Poynter’s top posts this week: Matthew Power, BuzzFeed’s use of tweets

Including this post, Poynter has published 59 separate pieces of content so far this week. These were the most popular as of Friday afternoon.

  1. Matthew Power dies in Uganda This is by no means the place to start if you want to learn about the writer, who died Monday. You might try Noam Cohen’s New York Times obit, Kara Bloomgarden-Smoke’s collection of remembrances from Power’s friends and Longform’s tribute to him, which includes a podcast and some of his stories.
  2. BuzzFeed reporter gets permission to use rape survivors’ tweets, but people still got mad Judging by the comments and Poynter’s replies on Twitter, a lot of readers got mad at us about this piece as well. Kelly McBride is working on a follow-up.
  3. U.K. paper apologizes for misattributing ‘goat war’ comments Sure, let’s all pretend there’s no goat war coming, like good little, uh, sheep.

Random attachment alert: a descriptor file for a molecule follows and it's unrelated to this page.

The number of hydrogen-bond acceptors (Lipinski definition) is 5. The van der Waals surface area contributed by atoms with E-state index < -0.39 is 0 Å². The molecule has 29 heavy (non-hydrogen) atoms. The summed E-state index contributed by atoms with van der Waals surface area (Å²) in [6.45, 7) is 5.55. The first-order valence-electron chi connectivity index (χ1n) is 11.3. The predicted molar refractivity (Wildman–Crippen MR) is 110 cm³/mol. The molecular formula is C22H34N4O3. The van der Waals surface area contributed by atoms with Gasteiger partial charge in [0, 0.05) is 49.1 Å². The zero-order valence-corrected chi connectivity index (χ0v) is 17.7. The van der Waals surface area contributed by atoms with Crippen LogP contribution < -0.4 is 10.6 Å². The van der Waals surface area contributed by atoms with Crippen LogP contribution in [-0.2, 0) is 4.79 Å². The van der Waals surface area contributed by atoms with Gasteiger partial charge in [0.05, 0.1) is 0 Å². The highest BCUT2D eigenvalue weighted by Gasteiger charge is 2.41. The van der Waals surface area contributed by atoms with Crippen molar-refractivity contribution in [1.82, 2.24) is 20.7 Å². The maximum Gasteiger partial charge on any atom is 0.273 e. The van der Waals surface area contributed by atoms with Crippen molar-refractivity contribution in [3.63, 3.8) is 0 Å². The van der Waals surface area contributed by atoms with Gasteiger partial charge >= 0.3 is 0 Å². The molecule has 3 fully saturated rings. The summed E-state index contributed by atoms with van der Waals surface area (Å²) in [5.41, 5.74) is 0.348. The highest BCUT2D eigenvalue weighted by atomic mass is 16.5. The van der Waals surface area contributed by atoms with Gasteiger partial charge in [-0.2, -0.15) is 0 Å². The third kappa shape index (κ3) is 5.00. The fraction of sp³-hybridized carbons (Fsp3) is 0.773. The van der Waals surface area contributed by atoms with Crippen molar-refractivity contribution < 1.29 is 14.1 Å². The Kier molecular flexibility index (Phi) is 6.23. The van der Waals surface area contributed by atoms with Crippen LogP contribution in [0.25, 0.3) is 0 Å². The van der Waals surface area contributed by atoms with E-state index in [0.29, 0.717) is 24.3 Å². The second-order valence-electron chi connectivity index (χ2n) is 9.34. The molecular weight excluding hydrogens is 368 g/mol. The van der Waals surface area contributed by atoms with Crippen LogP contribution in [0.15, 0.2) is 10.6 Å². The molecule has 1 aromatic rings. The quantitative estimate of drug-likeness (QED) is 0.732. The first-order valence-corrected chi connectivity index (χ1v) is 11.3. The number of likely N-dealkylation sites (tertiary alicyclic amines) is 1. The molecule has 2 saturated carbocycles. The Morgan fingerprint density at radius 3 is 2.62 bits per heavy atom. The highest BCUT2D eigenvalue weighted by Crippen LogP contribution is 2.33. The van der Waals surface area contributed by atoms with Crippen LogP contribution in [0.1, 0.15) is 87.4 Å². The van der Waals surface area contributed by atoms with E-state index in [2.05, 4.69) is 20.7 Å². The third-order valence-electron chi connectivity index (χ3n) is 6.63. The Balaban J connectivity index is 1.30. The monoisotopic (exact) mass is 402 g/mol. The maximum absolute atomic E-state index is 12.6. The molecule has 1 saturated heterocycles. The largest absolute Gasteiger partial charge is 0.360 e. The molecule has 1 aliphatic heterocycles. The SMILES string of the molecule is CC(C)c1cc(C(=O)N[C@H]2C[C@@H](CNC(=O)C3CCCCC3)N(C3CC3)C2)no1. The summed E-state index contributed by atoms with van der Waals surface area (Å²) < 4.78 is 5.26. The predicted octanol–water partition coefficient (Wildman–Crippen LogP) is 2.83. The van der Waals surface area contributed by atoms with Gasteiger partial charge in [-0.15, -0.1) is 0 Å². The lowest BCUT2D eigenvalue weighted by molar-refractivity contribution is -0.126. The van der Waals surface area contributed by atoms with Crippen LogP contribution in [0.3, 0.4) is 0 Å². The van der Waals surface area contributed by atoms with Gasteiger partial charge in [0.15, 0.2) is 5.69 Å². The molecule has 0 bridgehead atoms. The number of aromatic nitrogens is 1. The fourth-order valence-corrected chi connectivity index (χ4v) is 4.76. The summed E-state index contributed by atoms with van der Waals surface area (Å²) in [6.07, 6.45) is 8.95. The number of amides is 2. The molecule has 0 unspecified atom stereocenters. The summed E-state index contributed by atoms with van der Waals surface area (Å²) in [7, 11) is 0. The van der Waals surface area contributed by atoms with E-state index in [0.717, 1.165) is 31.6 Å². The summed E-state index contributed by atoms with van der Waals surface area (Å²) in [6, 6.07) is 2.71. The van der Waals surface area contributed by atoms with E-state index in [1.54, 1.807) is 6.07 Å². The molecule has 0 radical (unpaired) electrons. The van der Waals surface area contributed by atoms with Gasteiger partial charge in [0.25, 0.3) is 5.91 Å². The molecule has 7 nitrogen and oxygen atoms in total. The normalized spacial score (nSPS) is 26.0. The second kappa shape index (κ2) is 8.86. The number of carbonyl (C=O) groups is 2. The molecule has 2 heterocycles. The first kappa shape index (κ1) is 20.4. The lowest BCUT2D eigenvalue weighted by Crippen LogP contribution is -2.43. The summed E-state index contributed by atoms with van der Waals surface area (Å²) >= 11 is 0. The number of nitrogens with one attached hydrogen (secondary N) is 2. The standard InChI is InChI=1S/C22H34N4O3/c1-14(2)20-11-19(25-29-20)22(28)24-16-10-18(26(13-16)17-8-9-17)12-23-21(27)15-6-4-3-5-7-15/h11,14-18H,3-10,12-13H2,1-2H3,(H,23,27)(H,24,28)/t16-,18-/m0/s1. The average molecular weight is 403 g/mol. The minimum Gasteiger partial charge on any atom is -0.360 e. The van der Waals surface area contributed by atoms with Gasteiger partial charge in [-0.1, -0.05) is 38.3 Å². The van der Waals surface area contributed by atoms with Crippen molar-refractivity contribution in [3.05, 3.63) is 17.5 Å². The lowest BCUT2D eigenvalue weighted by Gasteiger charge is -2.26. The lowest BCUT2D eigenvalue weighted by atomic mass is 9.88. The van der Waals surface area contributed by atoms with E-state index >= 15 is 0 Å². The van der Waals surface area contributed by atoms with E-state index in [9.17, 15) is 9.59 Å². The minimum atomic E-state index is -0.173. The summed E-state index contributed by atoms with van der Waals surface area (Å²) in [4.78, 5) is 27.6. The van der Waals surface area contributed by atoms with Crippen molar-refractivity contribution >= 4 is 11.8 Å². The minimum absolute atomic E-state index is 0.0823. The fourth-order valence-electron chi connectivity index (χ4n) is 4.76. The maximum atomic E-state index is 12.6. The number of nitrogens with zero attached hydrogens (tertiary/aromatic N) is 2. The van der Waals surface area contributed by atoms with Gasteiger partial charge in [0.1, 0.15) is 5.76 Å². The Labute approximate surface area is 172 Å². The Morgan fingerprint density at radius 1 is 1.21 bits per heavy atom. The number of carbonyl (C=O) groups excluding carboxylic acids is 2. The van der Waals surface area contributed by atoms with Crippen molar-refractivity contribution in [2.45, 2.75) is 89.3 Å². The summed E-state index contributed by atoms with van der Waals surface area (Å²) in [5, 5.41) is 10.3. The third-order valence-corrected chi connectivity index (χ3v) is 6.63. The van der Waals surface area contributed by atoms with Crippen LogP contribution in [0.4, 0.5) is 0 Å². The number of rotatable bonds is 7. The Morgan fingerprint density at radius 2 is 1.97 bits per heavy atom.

The truth is out there. (AP Photo/Charles Dharapak)

  4. Photo debunking accounts spring up to call out viral fakes on Twitter My favorite quote from Paulo Ordoveza about his Twitter account, which shames accounts that tweet fake or uncredited photos: “It started out as @PicScolder but then I thought it’s more being a pedant, so I changed it to that.”
  5. Obama will sit down with celebrities but not The Washington Post I used the word “Galifianakian.” My editor thought it maybe should have been something like “Galifianakisian.” Your thoughts welcome.
  6. Upworthy co-founder at SXSW: ‘This is what media should do’ Sam Kirkland filed lots of good stuff from SXSW this week. If you liked this post, you might enjoy his piece on ethical challenges in social journalism.
  7. Boston Globe drops paywall, adds meter instead Old piece. Thanks, Reddit!
  8. FOIA lessons from Gawker Editor John Cook Old piece. Thanks, John Cook, for getting a new job.
  9. Advice from an introvert: It’s time to speak up Butch Ward has solid tips for introverts who want to make more contributions to their workplaces. He quotes Jill Geisler: “being aware of our tendencies might explain us, but it doesn’t excuse us.”
  10. Ezra Klein’s publication is named Vox It must be the phrase “the vegetables of journalism.”

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